PS Does everyone understand the difference between activity and productivity? Is your time writing and reading this stuff leading to some action? Or are just looking for reasons that reinforce why you are not already taking action? Are you getting the results from your life you want or not? It is a yes or no question. There is not “sort of.”

  14. Natalie Pilkinton says:

    Wow… IT is funny how these things take on a life of their own in a way… Real estate is a great tool to build wealth for yourself and family not to mention being able to leave a good legacy. What needs to be realized in all of this is you wont get anywhere fast unless you get out and educate your self on the proper way to invest in real estate.

    Go to to find good clubs in your area.

    I was a member at Lifestyles FFP ($500) level and bought great real estate. I also see the advantages of the advanced memberships. They have their places for different people. I started with no money. I made things happen for me and my family. I guess that is the kind of person I am. I am not going to sit back and look at all the ways to fail, but all the ways to win and what winning means to my family.

    I hope you guys will get out and take some classes plus read some books… Such as RICH DAD POOR DAD and Richest man in babylon. Good stuff on the reading list.

    Have a great day and I hope you find real estate in your portfolio.

    Natalie Pilkinton

  15. outch that hurts :-)

    well my intention (bringing all the points to the table) wasnt scare anyone, just simply give you more broad visibility what is this deal about. (Type B personality)

    Thank you Nathalie for stay calm and I just ordered the babylon’s book today

    have a good day.

  16. Way to go John. Again, sorry if I misunderstood the motives.

    I want you to understand that the same intelligence and hard work that got you to a level where you and your wife make the kind of money you do, will allow you to do what we are doing. In fact you will laugh at how simple it is by comparison.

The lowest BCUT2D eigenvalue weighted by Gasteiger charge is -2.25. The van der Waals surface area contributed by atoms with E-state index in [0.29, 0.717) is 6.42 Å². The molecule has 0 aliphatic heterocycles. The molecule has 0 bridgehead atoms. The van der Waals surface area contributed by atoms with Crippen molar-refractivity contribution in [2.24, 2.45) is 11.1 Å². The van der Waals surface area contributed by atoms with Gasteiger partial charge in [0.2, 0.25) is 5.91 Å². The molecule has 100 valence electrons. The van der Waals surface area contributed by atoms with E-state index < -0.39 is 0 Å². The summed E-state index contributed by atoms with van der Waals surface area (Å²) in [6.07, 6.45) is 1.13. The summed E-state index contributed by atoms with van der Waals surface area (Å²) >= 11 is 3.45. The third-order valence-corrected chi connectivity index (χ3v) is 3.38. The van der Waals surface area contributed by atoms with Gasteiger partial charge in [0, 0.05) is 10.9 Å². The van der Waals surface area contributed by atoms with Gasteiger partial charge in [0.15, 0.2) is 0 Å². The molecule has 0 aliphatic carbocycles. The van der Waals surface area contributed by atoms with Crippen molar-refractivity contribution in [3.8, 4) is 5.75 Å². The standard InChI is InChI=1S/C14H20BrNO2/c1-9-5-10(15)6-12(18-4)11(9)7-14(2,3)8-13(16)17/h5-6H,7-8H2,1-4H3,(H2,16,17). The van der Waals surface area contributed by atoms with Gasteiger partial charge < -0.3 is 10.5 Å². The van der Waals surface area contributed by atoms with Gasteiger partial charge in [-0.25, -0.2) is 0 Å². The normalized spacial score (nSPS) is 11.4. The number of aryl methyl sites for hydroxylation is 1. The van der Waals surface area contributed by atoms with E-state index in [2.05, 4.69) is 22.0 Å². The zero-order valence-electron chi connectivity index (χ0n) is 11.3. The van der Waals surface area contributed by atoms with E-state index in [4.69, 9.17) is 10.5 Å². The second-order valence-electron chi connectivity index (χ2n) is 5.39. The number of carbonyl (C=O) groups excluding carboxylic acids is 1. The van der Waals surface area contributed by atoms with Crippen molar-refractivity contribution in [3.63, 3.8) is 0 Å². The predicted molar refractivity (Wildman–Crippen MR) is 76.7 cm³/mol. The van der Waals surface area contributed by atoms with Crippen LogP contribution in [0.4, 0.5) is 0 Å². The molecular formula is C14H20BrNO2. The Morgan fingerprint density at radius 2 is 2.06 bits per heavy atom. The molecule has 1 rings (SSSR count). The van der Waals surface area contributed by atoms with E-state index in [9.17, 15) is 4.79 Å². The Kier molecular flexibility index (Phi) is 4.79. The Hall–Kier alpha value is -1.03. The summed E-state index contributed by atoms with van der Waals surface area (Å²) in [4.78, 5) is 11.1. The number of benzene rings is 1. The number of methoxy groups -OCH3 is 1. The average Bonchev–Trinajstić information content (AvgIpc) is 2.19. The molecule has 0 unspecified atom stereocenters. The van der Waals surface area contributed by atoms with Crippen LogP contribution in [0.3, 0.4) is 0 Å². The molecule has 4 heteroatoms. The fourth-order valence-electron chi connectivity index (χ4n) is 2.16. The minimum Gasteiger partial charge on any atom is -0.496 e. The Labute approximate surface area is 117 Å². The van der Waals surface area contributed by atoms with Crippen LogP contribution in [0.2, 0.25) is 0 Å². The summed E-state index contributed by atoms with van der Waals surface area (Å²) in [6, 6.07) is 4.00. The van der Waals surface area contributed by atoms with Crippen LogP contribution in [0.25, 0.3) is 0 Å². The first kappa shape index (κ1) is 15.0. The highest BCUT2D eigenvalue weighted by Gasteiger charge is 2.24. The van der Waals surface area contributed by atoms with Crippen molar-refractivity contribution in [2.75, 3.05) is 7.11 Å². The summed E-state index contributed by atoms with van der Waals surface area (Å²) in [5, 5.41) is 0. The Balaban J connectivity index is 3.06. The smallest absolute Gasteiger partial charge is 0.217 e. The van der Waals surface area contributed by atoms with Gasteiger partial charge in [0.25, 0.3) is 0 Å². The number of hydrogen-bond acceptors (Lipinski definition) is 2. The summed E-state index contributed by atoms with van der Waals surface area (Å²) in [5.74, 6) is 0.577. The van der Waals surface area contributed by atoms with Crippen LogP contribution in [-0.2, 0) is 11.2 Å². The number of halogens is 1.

A vs. B Joke

    Scientists fill a room with toys and let a B-type young boy go in and they observe his behavior. The boy looks around and begins to complain that there is no room to play. The toys are everywhere and who was dumb enough to do this.

    The scientists then fill a room with horse crap and put an A-type boy in the room. He dives right in. Throwing crap around, jumping, celebrating and laughing.

    When the scientists ask the boy why he is so happy he says: “With all this horse crap, there has to be a pony in here somewhere.”

    I hope you enjoy that joke. Get our free listener kit. There is a free digital copy of 3 books you can read immediately including “The Richest Man in Babylon.” Top of this page on the left for the link.

    Thanks again for your great attitude and funny response. (Ouch? Sorry)


  17. Sorry if my scepticism and questions creates some disconfort during the conversation.

    I really enjoyed your joke and I know there is a real pony in this business (you and some of the luinc’s member are a living proof of that), I want to be “prepare and aware” if I found something else (Sorry type B again :-) )

  18. Fransisco says:

    I have $100k in investable capital, I have been reading a lot about real estate for a year, I attended your case studies but I have not joined yet, I know most of the theory about the business, now is time to get practical and I have a few questions.

    My goal is to create enough passive income to fully support comfortably my family ($10,000 per month, how much multifamily do I need to control to reach that: $1M, $2M?). Therefore I want to go directly into multi-family because of the greater cash flow it provides.

    Both my wife and I have full time professional jobs with good pay. My availabilities are: week ends, nights and every other Friday.

    I want to get my first apartment complex this year. Here are my options and I am seeking your advice on them:

    • Join lifestyles: I am reticent in going for the $10,000 PIG because it eats up 10% of my potential return. So: can I do multifamily deals without being PIG?
    What exactly are the benefits of the PIG membership versus other membership types?
    Now, when I join, here are my options: